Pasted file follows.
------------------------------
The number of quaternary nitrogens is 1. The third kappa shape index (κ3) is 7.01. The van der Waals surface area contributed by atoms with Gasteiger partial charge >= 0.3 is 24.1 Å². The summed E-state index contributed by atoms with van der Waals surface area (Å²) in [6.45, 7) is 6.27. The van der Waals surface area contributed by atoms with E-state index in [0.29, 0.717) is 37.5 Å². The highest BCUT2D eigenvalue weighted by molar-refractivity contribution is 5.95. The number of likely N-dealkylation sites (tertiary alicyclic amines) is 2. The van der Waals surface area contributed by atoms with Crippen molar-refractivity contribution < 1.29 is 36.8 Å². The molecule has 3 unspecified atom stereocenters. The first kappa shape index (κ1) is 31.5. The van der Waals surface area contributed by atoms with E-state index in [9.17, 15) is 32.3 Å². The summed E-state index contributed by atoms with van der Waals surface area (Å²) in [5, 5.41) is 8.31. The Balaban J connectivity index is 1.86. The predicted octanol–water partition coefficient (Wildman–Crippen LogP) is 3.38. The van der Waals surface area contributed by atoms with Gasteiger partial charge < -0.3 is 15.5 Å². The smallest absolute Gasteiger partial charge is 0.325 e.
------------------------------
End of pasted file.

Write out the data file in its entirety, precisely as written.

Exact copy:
The number of quaternary nitrogens is 1. The third kappa shape index (κ3) is 7.01. The van der Waals surface area contributed by atoms with Gasteiger partial charge >= 0.3 is 24.1 Å². The summed E-state index contributed by atoms with van der Waals surface area (Å²) in [6.45, 7) is 6.27. The van der Waals surface area contributed by atoms with E-state index in [0.29, 0.717) is 37.5 Å². The highest BCUT2D eigenvalue weighted by molar-refractivity contribution is 5.95. The number of likely N-dealkylation sites (tertiary alicyclic amines) is 2. The van der Waals surface area contributed by atoms with Crippen molar-refractivity contribution < 1.29 is 36.8 Å². The molecule has 3 unspecified atom stereocenters. The first kappa shape index (κ1) is 31.5. The van der Waals surface area contributed by atoms with E-state index in [9.17, 15) is 32.3 Å². The summed E-state index contributed by atoms with van der Waals surface area (Å²) in [5, 5.41) is 8.31. The Balaban J connectivity index is 1.86. The predicted octanol–water partition coefficient (Wildman–Crippen LogP) is 3.38. The van der Waals surface area contributed by atoms with Gasteiger partial charge < -0.3 is 15.5 Å². The smallest absolute Gasteiger partial charge is 0.325 e.